Striking workers attended a rally in Upper Senate Park with Sen. Bernie Sanders (Vt.) to call for a minimum wage of $15 per hour in November. (Tom Williams/CQ Roll Call)

A growing number of states are stripping cities of their power to regulate minimum wages. Alabama is just the latest.

Gov. Robert Bentley (R) signed such a restriction into law on Thursday, blocking attempts by the state’s largest city, Birmingham, to impose a $10.10 hourly minimum wage.

“The governor believes the minimum wage should be uniform across every area in Alabama,” spokeswoman Jennifer Ardis told the Associated Press after he signed it. It “was the right call for both employers and workers,” State Sen. Slade Blackwell (R) said in a Saturday editorial published on AL.com. They’re not alone.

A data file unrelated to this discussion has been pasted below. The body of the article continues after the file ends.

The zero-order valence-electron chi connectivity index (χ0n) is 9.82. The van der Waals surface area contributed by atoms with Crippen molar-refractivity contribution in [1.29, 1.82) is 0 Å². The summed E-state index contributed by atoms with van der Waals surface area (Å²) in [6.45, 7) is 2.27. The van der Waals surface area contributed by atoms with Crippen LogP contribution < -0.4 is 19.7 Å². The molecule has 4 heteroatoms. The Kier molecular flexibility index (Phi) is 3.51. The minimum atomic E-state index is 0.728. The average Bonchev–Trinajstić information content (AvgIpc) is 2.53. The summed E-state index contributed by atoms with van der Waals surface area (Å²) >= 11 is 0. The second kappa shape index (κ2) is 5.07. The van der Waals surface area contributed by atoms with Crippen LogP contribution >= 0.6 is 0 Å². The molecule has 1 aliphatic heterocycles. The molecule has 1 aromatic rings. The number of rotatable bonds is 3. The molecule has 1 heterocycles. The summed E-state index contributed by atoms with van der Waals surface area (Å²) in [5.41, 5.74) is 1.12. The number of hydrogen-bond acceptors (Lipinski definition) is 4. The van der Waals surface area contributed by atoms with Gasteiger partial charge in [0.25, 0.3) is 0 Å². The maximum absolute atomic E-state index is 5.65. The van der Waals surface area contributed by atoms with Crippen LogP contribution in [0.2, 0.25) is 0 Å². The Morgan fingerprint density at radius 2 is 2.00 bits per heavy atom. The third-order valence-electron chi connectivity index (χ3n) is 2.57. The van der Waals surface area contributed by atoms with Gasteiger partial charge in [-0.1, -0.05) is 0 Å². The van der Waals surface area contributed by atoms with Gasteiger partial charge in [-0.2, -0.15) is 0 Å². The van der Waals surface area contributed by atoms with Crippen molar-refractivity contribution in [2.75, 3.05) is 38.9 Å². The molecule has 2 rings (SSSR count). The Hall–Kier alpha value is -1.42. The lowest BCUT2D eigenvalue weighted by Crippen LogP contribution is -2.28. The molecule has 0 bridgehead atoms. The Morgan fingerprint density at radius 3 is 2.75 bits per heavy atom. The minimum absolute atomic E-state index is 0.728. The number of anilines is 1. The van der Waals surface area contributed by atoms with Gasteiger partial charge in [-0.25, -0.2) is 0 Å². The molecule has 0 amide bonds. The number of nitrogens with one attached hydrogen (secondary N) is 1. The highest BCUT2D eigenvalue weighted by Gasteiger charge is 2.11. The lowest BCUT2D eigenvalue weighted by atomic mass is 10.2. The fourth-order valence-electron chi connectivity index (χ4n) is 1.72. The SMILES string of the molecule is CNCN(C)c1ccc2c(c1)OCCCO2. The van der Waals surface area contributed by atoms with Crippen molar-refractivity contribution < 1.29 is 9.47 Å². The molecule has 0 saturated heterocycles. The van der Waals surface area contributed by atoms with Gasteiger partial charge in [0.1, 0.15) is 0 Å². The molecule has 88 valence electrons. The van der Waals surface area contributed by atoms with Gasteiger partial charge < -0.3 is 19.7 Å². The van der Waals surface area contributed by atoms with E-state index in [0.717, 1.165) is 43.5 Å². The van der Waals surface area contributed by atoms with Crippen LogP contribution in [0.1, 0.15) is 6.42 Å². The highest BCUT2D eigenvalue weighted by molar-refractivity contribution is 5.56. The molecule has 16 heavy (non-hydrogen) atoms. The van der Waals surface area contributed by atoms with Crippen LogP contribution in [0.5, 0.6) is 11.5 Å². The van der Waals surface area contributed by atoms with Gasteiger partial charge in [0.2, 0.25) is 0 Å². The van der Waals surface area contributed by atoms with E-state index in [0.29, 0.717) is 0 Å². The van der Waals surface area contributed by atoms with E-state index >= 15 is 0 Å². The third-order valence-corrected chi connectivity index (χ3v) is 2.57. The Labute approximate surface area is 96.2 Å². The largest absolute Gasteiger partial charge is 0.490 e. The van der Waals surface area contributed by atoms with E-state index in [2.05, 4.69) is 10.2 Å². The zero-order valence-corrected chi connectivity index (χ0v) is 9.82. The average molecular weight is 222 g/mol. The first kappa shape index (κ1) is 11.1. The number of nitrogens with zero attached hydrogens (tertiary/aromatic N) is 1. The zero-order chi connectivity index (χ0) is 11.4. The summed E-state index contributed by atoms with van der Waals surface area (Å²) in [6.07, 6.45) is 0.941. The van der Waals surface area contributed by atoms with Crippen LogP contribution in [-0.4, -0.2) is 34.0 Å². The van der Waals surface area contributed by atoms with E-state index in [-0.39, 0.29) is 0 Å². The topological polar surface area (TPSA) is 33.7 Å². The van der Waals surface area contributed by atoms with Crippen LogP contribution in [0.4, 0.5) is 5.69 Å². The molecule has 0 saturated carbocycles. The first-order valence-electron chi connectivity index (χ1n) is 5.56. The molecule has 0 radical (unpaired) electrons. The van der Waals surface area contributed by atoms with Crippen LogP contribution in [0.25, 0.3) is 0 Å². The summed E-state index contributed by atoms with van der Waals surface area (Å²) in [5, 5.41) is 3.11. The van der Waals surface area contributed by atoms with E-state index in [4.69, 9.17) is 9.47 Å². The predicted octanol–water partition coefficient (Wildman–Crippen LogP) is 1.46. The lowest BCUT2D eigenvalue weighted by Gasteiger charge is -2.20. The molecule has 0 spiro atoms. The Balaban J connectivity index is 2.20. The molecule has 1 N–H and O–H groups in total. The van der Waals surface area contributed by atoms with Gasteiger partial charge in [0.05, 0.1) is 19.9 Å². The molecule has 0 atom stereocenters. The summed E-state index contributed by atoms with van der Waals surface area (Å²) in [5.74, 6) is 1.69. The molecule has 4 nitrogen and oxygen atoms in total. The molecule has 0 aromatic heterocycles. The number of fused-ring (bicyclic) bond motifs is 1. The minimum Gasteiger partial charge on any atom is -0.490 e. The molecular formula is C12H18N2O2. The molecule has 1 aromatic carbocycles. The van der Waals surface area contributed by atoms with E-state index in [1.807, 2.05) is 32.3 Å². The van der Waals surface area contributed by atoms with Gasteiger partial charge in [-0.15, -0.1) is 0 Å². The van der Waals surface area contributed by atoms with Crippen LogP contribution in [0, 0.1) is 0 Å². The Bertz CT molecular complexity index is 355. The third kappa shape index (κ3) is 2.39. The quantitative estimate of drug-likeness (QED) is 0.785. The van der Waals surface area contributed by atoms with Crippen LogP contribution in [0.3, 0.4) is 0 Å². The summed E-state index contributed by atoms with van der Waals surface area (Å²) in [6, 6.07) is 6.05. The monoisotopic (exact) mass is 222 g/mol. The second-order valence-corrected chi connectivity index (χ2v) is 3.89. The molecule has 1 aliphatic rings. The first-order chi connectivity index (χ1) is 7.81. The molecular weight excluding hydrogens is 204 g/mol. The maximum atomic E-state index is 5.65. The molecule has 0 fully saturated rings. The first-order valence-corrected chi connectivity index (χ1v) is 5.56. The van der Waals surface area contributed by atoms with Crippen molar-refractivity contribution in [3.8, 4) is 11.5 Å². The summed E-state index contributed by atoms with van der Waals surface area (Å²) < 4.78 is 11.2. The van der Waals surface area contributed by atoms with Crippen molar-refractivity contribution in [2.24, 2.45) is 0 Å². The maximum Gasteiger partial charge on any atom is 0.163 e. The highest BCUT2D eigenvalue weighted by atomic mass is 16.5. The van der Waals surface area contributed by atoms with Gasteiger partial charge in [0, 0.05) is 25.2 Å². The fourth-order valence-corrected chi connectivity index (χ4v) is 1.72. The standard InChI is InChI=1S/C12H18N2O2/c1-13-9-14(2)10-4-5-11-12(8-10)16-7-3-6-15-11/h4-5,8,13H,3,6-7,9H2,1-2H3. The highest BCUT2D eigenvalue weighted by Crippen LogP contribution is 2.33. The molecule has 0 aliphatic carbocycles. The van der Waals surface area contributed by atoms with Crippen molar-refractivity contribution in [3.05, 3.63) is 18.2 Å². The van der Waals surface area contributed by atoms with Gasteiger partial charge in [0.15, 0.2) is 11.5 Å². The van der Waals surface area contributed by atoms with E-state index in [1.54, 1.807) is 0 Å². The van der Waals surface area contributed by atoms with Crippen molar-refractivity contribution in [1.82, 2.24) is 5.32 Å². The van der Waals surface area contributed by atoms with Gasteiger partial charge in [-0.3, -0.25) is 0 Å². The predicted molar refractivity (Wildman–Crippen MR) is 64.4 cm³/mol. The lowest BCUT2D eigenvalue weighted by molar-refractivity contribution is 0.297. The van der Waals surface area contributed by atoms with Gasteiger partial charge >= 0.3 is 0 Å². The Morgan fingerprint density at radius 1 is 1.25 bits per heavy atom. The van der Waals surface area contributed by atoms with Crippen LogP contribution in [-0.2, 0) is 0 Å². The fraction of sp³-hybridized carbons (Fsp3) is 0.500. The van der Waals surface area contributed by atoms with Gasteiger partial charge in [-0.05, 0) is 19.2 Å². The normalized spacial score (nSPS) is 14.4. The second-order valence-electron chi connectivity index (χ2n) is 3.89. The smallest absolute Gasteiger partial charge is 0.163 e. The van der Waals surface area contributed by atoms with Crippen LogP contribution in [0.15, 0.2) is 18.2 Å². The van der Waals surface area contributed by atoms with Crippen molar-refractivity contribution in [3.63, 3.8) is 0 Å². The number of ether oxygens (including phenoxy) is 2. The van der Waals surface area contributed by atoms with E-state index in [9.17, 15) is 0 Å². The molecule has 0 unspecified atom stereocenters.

Michigan became the 16th state to ban municipalities from setting new minimum wages last July, according to the Pew Charitable Trusts’ Stateline publication.

Missouri joined that list in September when lawmakers overrode a veto by Gov. Jay Nixon (D) on a similar measure — one he called in a letter explaining his opposition a “clear example of unwarranted government intrusion.”

“This bill would inject the heavy hand of state government into issues typically addressed through the local democratic process,” he wrote.

And Idaho could be next: A similar bill is headed to the full state Senate after it was passed out of committee this week in a party-line vote. Republicans there control both chambers in the state legislature and the governor’s mansion.

Cities across the country have sought to raise worker wages in recent years. Liberals believe doing so will boost the local economy and quality of life for low-wage workers. Conservatives argue that the move will backfire, forcing employers to downsize, leaving some jobless.

Alabama is one of only five states — along with Louisiana, Mississippi, South Carolina and Tennessee — without a minimum wage of its own. As a result, it defaults to the federal floor of $7.25.